ALEXANDRIA, Virginia (AP) — British national El Shafee Elsheikh was sentenced to life in prison Friday for his role in an Islamic State scheme that took roughly two dozen Westerners hostage a decade ago.
Elsheikh’s hostages gave him a somewhat whimsical nickname — he was dubbed a “Beatle” along with other English-accented captors — but the moniker belied the viciousness of his conduct.
“This prosecution unmasked the vicious and sadistic ISIS Beatles,” said First Assistant US Attorney Raj Parekh, noting that Elsheikh and the other Beatles always wore masks when they appeared in front of their hostages.
He is the most notorious and highest-ranking member of the Islamic State jihadist group to ever be convicted in a US Court, prosecutors said Friday at his sentencing hearing in US District Court in Alexandria. The life sentence was a foregone conclusion after a jury convicted him of hostage-taking resulting in death and other crimes earlier this year.
The convictions revolved around the deaths of four American hostages: James Foley, Steven Sotloff, Peter Kassig, and Kayla Mueller. All but Mueller were executed in videotaped beheadings circulated online. Mueller was forced into slavery and raped multiple times by Islamic State leader Abu Bakr al-Baghdadi before she was killed.
They were among 26 hostages taken captive between 2012 and 2015, when the Islamic State group controlled large swaths of Iraq and Syria.
The convictions carried a mandatory life sentence. The US agreed not to pursue death sentence as part of a deal that ensured extradition of Elsheikh and his friend, Alexanda Kotey, who has already been sentenced to life.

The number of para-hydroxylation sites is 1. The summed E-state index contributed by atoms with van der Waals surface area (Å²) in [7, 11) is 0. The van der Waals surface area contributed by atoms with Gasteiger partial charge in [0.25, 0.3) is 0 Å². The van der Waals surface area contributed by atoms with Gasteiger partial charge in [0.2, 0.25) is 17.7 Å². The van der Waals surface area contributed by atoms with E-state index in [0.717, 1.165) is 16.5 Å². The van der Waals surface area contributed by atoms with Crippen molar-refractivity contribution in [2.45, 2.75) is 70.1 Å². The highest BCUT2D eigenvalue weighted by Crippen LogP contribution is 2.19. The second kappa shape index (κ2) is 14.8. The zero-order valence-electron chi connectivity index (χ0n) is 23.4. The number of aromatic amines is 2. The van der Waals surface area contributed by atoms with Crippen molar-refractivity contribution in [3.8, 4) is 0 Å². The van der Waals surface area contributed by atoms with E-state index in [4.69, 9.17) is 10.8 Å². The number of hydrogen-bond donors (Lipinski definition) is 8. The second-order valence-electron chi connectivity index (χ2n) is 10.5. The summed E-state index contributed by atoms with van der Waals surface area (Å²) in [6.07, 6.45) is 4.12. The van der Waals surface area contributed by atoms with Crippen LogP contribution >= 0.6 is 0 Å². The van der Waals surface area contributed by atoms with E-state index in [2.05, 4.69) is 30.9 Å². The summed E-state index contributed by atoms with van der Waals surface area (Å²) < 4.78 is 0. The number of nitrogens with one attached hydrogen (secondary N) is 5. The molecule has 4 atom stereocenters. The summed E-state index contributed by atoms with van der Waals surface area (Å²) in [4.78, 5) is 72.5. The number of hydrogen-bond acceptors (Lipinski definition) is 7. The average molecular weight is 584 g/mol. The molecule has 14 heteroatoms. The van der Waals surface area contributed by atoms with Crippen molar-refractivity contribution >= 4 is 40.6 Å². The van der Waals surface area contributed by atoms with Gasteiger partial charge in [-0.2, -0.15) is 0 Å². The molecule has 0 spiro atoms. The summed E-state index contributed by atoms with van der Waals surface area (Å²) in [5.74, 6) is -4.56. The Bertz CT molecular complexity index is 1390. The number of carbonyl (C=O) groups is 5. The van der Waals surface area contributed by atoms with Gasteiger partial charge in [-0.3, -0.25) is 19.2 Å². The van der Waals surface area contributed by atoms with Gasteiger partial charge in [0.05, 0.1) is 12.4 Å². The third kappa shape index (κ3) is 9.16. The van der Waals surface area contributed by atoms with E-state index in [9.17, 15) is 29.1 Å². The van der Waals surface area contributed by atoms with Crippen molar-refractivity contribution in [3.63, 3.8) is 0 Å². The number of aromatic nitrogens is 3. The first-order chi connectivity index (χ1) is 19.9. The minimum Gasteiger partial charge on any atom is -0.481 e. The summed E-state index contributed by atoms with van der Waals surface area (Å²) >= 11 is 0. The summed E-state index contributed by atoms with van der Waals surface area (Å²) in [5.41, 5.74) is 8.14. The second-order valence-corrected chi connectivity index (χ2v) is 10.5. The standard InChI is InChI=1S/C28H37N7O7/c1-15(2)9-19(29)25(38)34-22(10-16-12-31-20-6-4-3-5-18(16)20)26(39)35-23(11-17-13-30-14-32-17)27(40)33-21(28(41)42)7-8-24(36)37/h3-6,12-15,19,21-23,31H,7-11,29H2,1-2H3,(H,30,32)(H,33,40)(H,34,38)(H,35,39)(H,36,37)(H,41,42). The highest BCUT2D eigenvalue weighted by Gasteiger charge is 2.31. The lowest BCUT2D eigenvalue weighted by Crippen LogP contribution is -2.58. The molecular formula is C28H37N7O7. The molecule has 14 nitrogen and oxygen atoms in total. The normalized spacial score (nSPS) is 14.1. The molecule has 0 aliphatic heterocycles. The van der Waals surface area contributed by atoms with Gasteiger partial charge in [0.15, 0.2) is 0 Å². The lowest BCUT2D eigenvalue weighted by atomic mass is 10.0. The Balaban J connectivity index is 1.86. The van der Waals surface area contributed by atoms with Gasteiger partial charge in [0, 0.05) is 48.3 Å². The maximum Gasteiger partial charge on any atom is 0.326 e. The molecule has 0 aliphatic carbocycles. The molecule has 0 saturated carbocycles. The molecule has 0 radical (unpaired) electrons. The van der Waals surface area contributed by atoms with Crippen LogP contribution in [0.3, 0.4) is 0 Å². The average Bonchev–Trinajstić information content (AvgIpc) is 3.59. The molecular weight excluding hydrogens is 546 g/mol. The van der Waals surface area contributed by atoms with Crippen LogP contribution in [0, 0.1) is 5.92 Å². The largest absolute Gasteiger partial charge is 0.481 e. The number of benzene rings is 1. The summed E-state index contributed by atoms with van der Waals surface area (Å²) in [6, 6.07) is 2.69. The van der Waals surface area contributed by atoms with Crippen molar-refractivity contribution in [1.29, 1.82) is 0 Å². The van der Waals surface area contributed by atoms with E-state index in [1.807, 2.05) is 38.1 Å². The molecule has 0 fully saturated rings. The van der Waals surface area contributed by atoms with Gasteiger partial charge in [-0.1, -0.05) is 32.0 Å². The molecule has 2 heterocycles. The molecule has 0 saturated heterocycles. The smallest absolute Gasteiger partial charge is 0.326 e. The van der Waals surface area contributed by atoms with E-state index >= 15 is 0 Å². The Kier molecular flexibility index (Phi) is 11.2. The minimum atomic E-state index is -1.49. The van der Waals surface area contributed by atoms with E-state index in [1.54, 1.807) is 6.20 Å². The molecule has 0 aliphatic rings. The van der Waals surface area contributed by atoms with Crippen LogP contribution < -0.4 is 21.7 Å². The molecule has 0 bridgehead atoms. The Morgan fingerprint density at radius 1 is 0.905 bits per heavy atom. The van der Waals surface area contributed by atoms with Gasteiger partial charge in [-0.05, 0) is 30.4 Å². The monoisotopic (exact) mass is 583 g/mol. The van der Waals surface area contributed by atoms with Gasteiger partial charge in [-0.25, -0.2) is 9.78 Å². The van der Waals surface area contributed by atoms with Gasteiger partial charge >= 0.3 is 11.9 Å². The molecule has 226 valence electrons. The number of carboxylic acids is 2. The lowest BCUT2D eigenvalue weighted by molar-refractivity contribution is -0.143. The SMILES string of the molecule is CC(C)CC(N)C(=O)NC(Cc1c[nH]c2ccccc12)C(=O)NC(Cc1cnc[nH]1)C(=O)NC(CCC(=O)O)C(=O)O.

Parekh said it was difficult to convey the brutality of Elsheikh’s actions. “We lack the vocabulary of such pain,” he said, paraphrasing Dante’s Inferno.
Still, victims of Elsheikh and the Beatles testified at Friday’s hearing and gave voice to what they experienced. Danish photographer Daniel Rye Ottosen, who was released after paying a ransom, said the worst moments were times of silence during and after captivity when he was alone with his thoughts.
He said when Elsheikh and the Beatles beat him up, it was almost a relief.
“Now I knew I could only concentrate on my pain, which is much easier than being alone with your thoughts,” he said.
Ottosen was particularly close to Foley, and memorized a goodbye letter that Foley wrote to his family so he could dictate it to Foley’s parents when he was released.
Foley’s mother, Diane Foley, said holding Elsheikh accountable at trial sends a message of deterrence to other would-be hostage takers.
“Hatred truly overwhelmed your humanity,” she told Elsheikh on Friday, which was the eighth anniversary of James Foley’s beheading.
At trial, surviving hostages testified that they dreaded the Beatles’ appearance at the various prisons to which they were constantly shuttled and relocated. Elsheikh and the other Beatles played a key role in the hostage negotiations, getting hostages to email their families with demands for payments.
They also routinely beat and tortured the hostages, forcing them to fight each other to the point of passing out, threatening them with waterboarding and forcing them view images of slain hostages.
Elsheikh did not speak during Friday’s hearing. His lawyer, Zachary Deubler, said Elsheikh will appeal his conviction. Elsheikh’s lawyers had argued that his confessions should have been ruled inadmissible because of alleged mistreatment after he was captured by Kurdish-led Syrian Defense Forces in 2018.
At Friday’s hearing, Deubler confined his arguments to a request that Elsheikh not be sent to the supermax prison facility in Florence, Colorado, where he would face solitary confinement for the rest of his life. Deubler said a designation to Florence is almost a certainty unless the judge recommends otherwise.
Judge T.S. Ellis III declined to make any recommendation to the Bureau of Prisons.
“The behavior of this defendant and his co-defendant can only be described as horrific, barbaric, brutal, callous and, of course, criminal,” Ellis said.